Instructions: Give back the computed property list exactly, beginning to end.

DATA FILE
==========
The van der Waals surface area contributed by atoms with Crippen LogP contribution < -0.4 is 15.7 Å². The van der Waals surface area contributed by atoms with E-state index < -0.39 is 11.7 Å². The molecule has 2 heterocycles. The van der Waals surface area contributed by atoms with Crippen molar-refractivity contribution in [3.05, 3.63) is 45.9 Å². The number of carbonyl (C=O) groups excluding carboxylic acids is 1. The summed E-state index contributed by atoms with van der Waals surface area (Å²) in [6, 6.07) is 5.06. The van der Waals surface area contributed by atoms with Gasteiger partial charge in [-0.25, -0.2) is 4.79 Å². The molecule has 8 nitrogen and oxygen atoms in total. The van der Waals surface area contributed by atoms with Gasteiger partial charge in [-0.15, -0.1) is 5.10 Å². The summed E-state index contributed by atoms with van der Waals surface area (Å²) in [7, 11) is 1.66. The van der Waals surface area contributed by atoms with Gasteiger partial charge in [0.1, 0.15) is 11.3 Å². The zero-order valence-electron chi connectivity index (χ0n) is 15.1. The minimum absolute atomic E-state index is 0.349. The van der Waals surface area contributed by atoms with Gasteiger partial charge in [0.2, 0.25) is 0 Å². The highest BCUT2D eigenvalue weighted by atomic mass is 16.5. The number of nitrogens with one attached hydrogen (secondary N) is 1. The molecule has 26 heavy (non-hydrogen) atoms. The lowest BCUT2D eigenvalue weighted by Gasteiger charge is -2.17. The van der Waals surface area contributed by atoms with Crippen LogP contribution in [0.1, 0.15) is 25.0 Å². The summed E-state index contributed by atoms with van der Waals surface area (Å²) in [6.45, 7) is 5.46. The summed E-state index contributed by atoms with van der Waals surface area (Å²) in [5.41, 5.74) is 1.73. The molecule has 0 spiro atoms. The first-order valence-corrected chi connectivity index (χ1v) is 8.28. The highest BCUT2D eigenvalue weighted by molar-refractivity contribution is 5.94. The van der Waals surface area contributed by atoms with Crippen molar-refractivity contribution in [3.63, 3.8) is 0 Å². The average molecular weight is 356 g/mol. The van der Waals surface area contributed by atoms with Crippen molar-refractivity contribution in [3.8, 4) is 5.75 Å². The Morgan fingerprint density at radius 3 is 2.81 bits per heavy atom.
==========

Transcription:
The van der Waals surface area contributed by atoms with Crippen LogP contribution < -0.4 is 15.7 Å². The van der Waals surface area contributed by atoms with E-state index < -0.39 is 11.7 Å². The molecule has 2 heterocycles. The van der Waals surface area contributed by atoms with Crippen molar-refractivity contribution in [3.05, 3.63) is 45.9 Å². The number of carbonyl (C=O) groups excluding carboxylic acids is 1. The summed E-state index contributed by atoms with van der Waals surface area (Å²) in [6, 6.07) is 5.06. The van der Waals surface area contributed by atoms with Gasteiger partial charge in [-0.25, -0.2) is 4.79 Å². The molecule has 8 nitrogen and oxygen atoms in total. The van der Waals surface area contributed by atoms with Gasteiger partial charge in [-0.15, -0.1) is 5.10 Å². The summed E-state index contributed by atoms with van der Waals surface area (Å²) in [7, 11) is 1.66. The van der Waals surface area contributed by atoms with Gasteiger partial charge in [0.1, 0.15) is 11.3 Å². The zero-order valence-electron chi connectivity index (χ0n) is 15.1. The minimum absolute atomic E-state index is 0.349. The van der Waals surface area contributed by atoms with Gasteiger partial charge in [0.2, 0.25) is 0 Å². The highest BCUT2D eigenvalue weighted by atomic mass is 16.5. The number of nitrogens with one attached hydrogen (secondary N) is 1. The molecule has 26 heavy (non-hydrogen) atoms. The lowest BCUT2D eigenvalue weighted by Gasteiger charge is -2.17. The van der Waals surface area contributed by atoms with Crippen LogP contribution in [0.1, 0.15) is 25.0 Å². The summed E-state index contributed by atoms with van der Waals surface area (Å²) in [6.45, 7) is 5.46. The summed E-state index contributed by atoms with van der Waals surface area (Å²) in [5.41, 5.74) is 1.73. The molecule has 0 spiro atoms. The first-order valence-corrected chi connectivity index (χ1v) is 8.28. The highest BCUT2D eigenvalue weighted by molar-refractivity contribution is 5.94. The van der Waals surface area contributed by atoms with Crippen molar-refractivity contribution in [3.63, 3.8) is 0 Å². The average molecular weight is 356 g/mol. The van der Waals surface area contributed by atoms with Crippen molar-refractivity contribution in [3.8, 4) is 5.75 Å². The Morgan fingerprint density at radius 3 is 2.81 bits per heavy atom.